Leading football clubs launch plans for breakaway Super League
UEFA have expressed their disapproval, claiming players participating in the Super League could be “banned from all UEFA and FIFA competitions, European or International level.” (Reuters Photo)
THE move by 12 of Europe’s top clubs to launch a Super League on Sunday (18) has kicked off what is likely to be a bitter struggle for control of the game but the idea of a breakaway competition has been bubbling away for more than 20 years.
Top clubs from England, Spain and Italy announced the breakaway competition to rival UEFA Champions League, with the plans being condemned by soccer authorities, political leaders and former players.
JP Morgan on Monday (19) said that it was financing the new breakaway Super League. A spokesman for JP Morgan confirmed in an email of its involvement with the new league.
In 1998, Milan-based sports marketing group Media Partners held talks with leading clubs, including AC Milan and Manchester United, seeking to build support for a breakaway league.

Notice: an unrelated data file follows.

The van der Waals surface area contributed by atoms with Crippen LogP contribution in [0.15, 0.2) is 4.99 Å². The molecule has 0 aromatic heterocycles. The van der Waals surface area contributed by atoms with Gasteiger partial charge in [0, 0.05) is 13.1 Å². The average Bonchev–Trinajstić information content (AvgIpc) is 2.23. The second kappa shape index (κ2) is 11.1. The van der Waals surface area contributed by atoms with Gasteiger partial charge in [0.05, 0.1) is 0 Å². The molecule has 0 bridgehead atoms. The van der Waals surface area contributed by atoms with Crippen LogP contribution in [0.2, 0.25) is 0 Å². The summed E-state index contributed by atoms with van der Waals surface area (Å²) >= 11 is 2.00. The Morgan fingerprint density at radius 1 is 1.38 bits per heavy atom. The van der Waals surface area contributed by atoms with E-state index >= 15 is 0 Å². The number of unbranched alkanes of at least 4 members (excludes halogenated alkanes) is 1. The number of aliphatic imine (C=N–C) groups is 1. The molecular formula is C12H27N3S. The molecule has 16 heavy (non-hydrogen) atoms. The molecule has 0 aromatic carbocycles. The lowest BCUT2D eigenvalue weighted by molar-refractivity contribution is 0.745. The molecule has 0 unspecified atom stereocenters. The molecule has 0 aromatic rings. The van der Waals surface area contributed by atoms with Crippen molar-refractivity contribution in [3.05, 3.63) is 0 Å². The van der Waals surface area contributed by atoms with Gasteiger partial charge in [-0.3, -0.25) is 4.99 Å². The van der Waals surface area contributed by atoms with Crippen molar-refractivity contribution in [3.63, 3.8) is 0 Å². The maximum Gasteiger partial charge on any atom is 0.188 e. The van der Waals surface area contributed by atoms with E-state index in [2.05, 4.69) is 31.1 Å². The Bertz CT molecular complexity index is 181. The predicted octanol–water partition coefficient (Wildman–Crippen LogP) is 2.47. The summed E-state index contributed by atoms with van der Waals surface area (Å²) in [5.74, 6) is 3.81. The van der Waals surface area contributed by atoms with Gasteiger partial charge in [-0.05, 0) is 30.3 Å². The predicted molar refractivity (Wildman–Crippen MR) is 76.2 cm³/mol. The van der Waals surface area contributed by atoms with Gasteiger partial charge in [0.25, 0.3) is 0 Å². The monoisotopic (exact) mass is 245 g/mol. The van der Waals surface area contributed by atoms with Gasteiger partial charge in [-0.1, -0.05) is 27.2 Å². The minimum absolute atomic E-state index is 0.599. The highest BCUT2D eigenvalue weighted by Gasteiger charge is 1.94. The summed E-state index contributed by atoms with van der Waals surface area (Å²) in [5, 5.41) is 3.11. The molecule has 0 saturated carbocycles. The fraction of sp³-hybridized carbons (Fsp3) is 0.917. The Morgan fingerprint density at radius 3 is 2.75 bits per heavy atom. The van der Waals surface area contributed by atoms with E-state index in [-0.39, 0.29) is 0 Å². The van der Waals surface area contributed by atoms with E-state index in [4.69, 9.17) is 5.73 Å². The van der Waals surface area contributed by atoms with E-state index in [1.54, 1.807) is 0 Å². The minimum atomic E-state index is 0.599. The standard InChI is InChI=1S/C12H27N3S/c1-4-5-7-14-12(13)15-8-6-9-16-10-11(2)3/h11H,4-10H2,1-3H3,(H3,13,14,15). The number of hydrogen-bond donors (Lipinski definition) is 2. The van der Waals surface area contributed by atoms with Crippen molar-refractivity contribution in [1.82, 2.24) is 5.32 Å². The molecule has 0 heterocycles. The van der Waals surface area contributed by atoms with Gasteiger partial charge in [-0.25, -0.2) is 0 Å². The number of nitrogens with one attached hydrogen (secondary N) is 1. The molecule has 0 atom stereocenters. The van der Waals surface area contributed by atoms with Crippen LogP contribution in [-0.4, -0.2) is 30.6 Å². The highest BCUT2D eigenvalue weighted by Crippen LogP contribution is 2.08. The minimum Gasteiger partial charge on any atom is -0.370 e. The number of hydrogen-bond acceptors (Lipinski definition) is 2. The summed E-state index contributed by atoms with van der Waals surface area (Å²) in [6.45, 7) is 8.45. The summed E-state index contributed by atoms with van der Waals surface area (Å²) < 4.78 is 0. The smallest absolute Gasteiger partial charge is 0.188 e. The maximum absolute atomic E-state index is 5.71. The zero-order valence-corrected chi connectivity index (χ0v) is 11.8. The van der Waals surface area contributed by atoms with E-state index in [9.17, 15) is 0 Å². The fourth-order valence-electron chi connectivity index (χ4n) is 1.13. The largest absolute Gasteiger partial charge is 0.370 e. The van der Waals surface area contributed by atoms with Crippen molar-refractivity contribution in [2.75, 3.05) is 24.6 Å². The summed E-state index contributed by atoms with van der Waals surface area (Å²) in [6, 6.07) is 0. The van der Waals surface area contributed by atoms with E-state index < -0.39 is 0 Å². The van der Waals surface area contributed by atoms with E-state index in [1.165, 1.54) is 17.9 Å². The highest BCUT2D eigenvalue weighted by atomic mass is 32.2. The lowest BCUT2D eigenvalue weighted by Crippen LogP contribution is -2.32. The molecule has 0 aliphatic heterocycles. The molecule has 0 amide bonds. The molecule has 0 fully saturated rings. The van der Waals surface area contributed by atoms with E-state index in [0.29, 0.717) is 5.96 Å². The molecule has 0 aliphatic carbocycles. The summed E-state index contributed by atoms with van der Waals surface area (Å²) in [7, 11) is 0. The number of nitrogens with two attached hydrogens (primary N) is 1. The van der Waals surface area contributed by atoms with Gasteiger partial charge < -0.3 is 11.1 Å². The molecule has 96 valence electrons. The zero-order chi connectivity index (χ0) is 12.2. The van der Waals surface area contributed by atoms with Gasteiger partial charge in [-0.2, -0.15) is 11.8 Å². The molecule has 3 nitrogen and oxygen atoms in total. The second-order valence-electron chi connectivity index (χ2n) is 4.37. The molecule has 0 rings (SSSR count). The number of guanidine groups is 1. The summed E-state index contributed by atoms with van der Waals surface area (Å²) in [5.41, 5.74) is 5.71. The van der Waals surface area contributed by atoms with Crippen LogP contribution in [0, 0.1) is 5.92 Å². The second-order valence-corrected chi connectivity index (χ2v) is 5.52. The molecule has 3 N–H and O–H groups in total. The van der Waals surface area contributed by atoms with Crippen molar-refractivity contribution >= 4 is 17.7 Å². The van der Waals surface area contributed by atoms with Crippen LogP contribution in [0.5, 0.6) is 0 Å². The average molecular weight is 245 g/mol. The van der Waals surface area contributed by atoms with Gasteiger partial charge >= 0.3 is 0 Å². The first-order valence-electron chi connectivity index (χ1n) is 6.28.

Global soccer body FIFA threatened national associations, clubs and players with suspension if they linked up with the proposed competition.
UEFA finally killed off the plan by expanding the Champions League, offering clubs a greater slice of TV and sponsorship revenue, and upping prize money.
The idea resurfaced in 2009 as Real Madrid’s Florentino Perez, who had returned for a second stint as president, criticised UEFA’s handling of the Champions League and called for teams to work with the body to ensure top clubs always play each other.
UEFA announced significant changes to the Champions League in 2016, saying they had managed to “keep it in the family” after staving off the threat of a breakaway league.
As a result, the top four European leagues – Spain, Germany, England and Italy – would be guaranteed four places in the group stage from the 2018-19 season.
To Sunday’s development, UEFA have expressed their disapproval, claiming players participating in the Super League could be “banned from all UEFA and FIFA competitions, European or International level.”
FIFA too on Sunday (18) disapproved of the proposed breakaway European Super League as it was outside of international football structures.
“FIFA can only express its disapproval to a “closed European breakaway league” outside of the international football structures and not respecting the aforementioned principles,” it said in a statement.
“FIFA always stands for unity in world football and calls on all parties involved in heated discussions to engage in calm, constructive and balanced dialogue for the good of the game and in the spirit of solidarity and fair play.
“We will, of course, do whatever is necessary to contribute to a harmonised way forward in the overall interests of football.”